- An omission, once added, generally provides some additional benefit that was not part of the contractor’s bid. Since omissions are ‘betterments’ that were not originally paid for, it is generally up to the owner to pay for them rather than the consultant.
Professional Liability Insurance May Not be Enough
Some owners assume that all they need to do is make a claim against the consultant’s professional liability (E&O) insurance for negligence. If only it was that simple.
The presence of E&O insurance does not alter the definition of negligence. To be negligent in the performance of their work, thus triggering possible E&O coverage, the consultant must have fallen below the Standard of Care for their profession.
Warranty clauses are an option, but may not be as effective as you think. E&O insurance covers negligence only, generally excluding coverage for warranties or other clauses requiring the consultant’s work to be ‘free of defects’. While this doesn’t mean a warranty clause is unenforceable, it does produce uninsurable risk, potentially complicating or even barring recovery of insurable negligence. It can also be tough getting consultants to sign contracts with warranty clauses that go beyond one year to re-perform the defective work for free. If you decide to include a warranty clause in your professional service contract, keep in mind that a three year warranty from the date of completion is more realistic, as the time between design completion and discovery of an error during construction is often longer than one year.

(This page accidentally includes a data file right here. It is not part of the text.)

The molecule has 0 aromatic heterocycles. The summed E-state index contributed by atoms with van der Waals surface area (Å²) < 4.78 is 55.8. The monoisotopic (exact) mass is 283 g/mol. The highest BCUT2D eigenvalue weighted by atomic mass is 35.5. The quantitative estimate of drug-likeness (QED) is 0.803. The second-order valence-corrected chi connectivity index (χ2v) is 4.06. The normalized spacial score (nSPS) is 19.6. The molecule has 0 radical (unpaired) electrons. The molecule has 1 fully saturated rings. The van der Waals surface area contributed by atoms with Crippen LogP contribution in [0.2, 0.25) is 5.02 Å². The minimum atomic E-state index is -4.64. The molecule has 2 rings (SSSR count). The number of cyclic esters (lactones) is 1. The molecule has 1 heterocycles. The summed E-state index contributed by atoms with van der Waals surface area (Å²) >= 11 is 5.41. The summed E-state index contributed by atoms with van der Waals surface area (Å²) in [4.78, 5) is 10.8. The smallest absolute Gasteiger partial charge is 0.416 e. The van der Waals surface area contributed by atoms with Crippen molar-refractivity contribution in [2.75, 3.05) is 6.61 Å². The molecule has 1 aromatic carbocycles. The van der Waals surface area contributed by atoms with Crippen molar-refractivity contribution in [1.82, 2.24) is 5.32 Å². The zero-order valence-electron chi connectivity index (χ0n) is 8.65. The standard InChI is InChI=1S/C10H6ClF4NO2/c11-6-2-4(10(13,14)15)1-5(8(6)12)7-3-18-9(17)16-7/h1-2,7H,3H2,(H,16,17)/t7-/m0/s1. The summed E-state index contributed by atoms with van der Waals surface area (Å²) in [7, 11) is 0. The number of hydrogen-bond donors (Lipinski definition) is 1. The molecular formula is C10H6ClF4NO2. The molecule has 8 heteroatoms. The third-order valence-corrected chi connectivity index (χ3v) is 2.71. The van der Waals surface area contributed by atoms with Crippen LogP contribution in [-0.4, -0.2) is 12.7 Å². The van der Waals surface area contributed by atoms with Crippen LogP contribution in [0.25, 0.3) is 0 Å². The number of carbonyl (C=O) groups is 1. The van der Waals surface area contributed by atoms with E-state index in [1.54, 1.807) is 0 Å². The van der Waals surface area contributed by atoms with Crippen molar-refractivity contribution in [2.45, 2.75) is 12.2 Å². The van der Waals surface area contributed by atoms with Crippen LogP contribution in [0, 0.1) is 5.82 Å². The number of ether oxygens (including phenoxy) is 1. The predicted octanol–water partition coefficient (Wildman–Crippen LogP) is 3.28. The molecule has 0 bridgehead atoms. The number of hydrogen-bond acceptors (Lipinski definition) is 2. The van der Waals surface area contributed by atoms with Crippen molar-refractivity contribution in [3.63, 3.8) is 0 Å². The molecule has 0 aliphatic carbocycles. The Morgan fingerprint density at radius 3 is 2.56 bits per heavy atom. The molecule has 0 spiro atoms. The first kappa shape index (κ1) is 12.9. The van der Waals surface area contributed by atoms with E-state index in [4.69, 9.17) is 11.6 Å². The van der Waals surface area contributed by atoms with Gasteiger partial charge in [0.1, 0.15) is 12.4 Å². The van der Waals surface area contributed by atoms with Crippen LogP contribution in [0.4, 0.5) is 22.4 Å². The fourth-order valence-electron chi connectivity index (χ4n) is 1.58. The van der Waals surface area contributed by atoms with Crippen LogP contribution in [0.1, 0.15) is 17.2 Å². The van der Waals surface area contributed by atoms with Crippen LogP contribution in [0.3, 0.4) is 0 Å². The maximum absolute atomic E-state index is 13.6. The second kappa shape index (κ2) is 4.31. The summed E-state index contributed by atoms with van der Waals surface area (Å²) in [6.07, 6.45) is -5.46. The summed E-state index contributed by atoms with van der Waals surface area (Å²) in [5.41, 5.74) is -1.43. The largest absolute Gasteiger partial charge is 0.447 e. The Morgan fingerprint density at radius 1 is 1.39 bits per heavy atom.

Honorous warranty clauses, such as liability for consequential damages, pose huge uninsured risk for the consultant and do little to provide the owner with real relief. You may successfully argue the warranty clause, only to find there is no insurance coverage to help recover the damages.
Of course, if you’re lucky you may be able to simply negotiate an acceptable outcome. Some consultants are willing to negotiate in order to preserve the relationship. But it’s not safe to bet on this scenario.
A Better Approach: Minimize the Risks of Consultant Errors
So far we’ve discussed how to address errors after they happen. While that is important, a much better approach is to enact measures early in the process that minimize the likelihood of non-recoverable errors happening in the first place. I will discuss two good options.
Utilizing a design-build approach shifts professional design risk to the design-builder. This can be a very effective strategy to avoid the difficult Standard of Care hurdle. However, owners still pay for the same design risk, they just do it at the time of the bid. Additionally, the design-build process can lead to the owner losing control of the design content. Change orders that might have been issued by the owner for their designer’s errors and omissions are often replaced by change orders for modifications to the scope and/or quality.
Another approach is to employ a firm qualified in performing third party reviews, such as constructability, biddability, and operability. While these services will initially add cost, they generally pay for themselves many times over in savings during construction. Sometimes these services can be more easily incorporated into a project by shifting a small portion of the contingency budget line item versus creating a new budget line item.
Dealing with what you believe is a consultant’s error can be frustrating, to say the least. You’re busy enough without adding another headache. Always know your contract and the laws that govern responsibility. But remember that, while there are remedies for enforcing payment after the fact, you’ll be doing yourself a big favor if you take steps early in the project to minimize your risks.
How have you addressed errors made by your consultants, and what steps do you take to minimize their likelihood?